The Munduruku gather for the occupation of the São Manoel dam. For the Munduruku, numbering more than 13,000 living in 112 villages, mainly along the upper reaches of the Tapajós basin, this is a last-ditch battle to save the Amazon forest and their homeland. Photo by Juliana Rosa Pesqueira

The statement continues: “Instead of agreeing to dialogue, the federal government dispatched the National Force [armed police controlled by the Temer administration] to the building site to repress the indigenous mobilization carried out mainly by women and children.” The National Force mobilization was authorized by Temer’s Ministry of Justice and Public Security, in response to a request from the administration’s Ministry of Mines and Energy.

The statement goes on: “Following the same perverse logic of the ‘Supensão de Segurança,’ the National Force is being used now to repress the protests of the indigenous peoples of Teles Pires, acting as a private security firm for the Sao Manoel Energy Consortium (EESM), which is headed by the Brazilian subsidiaries of China Three Gorges Corporation (CTG), Energia de Portugal (EDP), together with the state company Furnas, part of the Eletrobras group.”

The NGOs note that, on 1 March 2018, the recently created Ministry of Public Security extended the occupation of the São Manoel dam by the National Force for a further 90 days, justifying that move by claiming that the Munduruku represented a continued threat to “public order.”

National Force police, flown in by the Temer government to protect the Amazon dam, and to block the Munduruku. Photo by Fernanda Moreira

The NGO statement calls for the immediate withdrawal of the National Force from the São Manoel building site, for immediate talks with indigenous groups, and for the cancellation of the dam’s operating license until the “conditions” originally promised are fully implemented.

Meanwhile, on the Tapajós River, the Montanha-Mangabal riverside community is engaged in a struggle to defend its waters and forests from invaders. Unlike the indigenous groups fighting dam builders on the Teles Pires River, the ribeirinhos (as traditional riverine inhabitants are known) are confronting local gangs illegally extracting gold and timber from their land, lawlessness the government has failed to curb.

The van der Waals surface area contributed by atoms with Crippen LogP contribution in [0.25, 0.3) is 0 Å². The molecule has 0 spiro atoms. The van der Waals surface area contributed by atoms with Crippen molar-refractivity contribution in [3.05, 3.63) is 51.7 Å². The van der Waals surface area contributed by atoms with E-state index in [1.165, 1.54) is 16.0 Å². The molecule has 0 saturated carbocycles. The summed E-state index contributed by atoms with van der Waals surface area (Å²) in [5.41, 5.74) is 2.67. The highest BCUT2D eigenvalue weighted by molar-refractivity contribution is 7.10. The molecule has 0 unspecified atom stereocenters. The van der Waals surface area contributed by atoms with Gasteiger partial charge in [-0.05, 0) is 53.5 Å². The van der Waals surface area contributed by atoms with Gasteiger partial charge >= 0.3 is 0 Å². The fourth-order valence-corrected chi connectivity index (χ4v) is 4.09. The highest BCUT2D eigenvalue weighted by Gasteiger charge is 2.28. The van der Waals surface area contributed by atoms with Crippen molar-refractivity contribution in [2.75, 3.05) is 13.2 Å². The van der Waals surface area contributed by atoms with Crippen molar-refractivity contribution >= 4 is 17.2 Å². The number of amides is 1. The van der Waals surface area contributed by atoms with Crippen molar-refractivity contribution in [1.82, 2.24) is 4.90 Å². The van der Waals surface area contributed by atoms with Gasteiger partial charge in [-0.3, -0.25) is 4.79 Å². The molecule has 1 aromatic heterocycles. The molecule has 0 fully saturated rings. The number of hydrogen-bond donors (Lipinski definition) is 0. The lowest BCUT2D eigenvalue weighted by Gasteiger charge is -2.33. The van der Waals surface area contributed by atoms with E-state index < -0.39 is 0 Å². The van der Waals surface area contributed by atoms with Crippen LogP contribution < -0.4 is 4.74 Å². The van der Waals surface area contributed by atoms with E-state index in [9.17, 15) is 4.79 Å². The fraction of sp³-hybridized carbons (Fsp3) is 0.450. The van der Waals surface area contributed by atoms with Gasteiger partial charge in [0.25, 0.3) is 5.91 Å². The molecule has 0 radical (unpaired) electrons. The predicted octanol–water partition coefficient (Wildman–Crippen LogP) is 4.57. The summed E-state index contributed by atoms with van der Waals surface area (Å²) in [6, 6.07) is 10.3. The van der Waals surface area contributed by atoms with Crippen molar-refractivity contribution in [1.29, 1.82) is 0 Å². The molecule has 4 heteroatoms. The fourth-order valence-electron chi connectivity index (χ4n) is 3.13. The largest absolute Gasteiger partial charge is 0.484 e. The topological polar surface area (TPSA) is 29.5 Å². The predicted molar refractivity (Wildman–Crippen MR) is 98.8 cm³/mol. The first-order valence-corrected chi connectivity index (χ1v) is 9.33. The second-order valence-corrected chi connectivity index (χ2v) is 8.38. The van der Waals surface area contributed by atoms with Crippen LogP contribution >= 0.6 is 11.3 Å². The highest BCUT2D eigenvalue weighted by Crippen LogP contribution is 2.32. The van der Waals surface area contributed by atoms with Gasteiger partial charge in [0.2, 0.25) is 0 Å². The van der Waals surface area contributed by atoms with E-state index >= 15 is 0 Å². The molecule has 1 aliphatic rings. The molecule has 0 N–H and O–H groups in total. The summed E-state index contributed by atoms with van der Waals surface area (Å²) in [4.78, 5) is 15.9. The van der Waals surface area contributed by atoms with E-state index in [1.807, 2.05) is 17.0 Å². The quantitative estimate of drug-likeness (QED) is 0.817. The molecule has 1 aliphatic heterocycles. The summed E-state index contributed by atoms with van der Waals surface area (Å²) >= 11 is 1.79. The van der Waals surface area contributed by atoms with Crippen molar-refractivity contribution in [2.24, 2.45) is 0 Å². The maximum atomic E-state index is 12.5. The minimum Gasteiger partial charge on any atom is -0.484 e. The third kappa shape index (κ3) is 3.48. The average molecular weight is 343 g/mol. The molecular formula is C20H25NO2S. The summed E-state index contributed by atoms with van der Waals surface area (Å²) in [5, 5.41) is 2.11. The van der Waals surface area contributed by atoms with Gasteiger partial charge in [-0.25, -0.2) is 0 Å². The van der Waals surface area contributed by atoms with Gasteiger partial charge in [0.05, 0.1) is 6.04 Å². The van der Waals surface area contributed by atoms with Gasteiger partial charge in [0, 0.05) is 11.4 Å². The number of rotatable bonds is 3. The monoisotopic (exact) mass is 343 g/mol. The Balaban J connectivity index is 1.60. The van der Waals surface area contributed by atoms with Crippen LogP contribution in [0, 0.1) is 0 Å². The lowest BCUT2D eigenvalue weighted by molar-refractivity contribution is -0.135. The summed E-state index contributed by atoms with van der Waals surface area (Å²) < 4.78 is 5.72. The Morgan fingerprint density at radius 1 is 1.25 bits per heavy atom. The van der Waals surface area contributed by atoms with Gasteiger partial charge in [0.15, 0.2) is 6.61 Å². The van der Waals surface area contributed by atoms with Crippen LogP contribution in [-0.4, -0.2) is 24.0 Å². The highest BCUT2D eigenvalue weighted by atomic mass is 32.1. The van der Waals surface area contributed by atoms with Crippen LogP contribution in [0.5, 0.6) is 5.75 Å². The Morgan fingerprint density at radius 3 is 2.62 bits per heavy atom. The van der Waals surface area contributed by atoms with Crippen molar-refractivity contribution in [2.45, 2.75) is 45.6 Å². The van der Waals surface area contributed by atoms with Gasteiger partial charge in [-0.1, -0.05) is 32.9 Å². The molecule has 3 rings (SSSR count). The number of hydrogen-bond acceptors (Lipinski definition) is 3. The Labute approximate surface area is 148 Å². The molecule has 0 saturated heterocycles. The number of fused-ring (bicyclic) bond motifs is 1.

The ribeirinhos say that in recent months loggers and miners have been emboldened to acts of intimidation and threats of violence, due to the Temer government’s failure to provide policing. At the same time, villagers say, the government has criminalized the defenders of environmental and humanitarian rights. The ribeirinhos believe that, instead of sending the National Force to repress the Munduruku — who are peacefully protesting dam builders who dynamited one of their most sacred sites — Temer’s government should have sent in police to defend their lands.

Ageu Pereira explaining to illegal gold miners that they need to move off his community’s land. Photo by Rosamaria Loures
A map of the Montanha-Mangabal riverside community. The Sawre Muybu indigenous land on the opposite of the river is claimed by the Munduruku. Map by Mauricio Torres

The Montanha-Mangabal conflict flared up in September 2017 after the ribeirinhos — tired of waiting for the government to meet its legal obligation to demarcate their land — decided to demarcate it themselves. Mongabay accompanied the ribeirinhos for six days as they cut a border trail and posted signs on the boundary. In an act of solidarity, young Munduruku Indians from downriver helped the ribeirinhos, using GPS devices to make sure the land was marked out accurately.

The gold miners and loggers reacted. At the beginning of 2018, three ribeirinho leaders — Chico Caititu, Ageu Lobo and Pedro Braga — received death threats and were forced to flee.

Mongabay interviewed Ageu Lobo and Chico Caititu in hiding. Both were shaken and depressed but determined to carry on their struggle. “We need the forest. Our livelihoods depend on it,” said Caititu. “If they destroy the forest, we can’t go on living. It’s better to be shot dead.”

Francisco Firmino da Silva, known as Chico Caititu, an elder and highly respected inhabitant of Mangabal. He is currently in hiding, his life threatened by illegal gold miners and loggers. Photo by Fernanda Moreira
Nelison Saw Munduruku, a young Munduruku indian, consulting his GPS during the Montanha-Mangabal community demarcation process. Photo by Fernanda Moreira

Lobo was angry: “Those felling the forest are the criminals, but it is us who are forced to flee and hide away.”

These are not isolated cases. According to the Catholic Church’s Pastoral Land Commission (CPT), which has compiled statistics on rural violence for many years, 65 land defenders and environmental activists were assassinated in Brazil in 2017. This, CPT says, makes Brazil “the most violent country in the world for peasant families.”

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A Munduruku warrior. A statement by 38 environmental and social NGOs demands that the Brazilian government take action to enforce environmental laws and protect indigenous rights in the Tapajós basin. Photo by Mauricio Torres

This story first appeared on Mongabay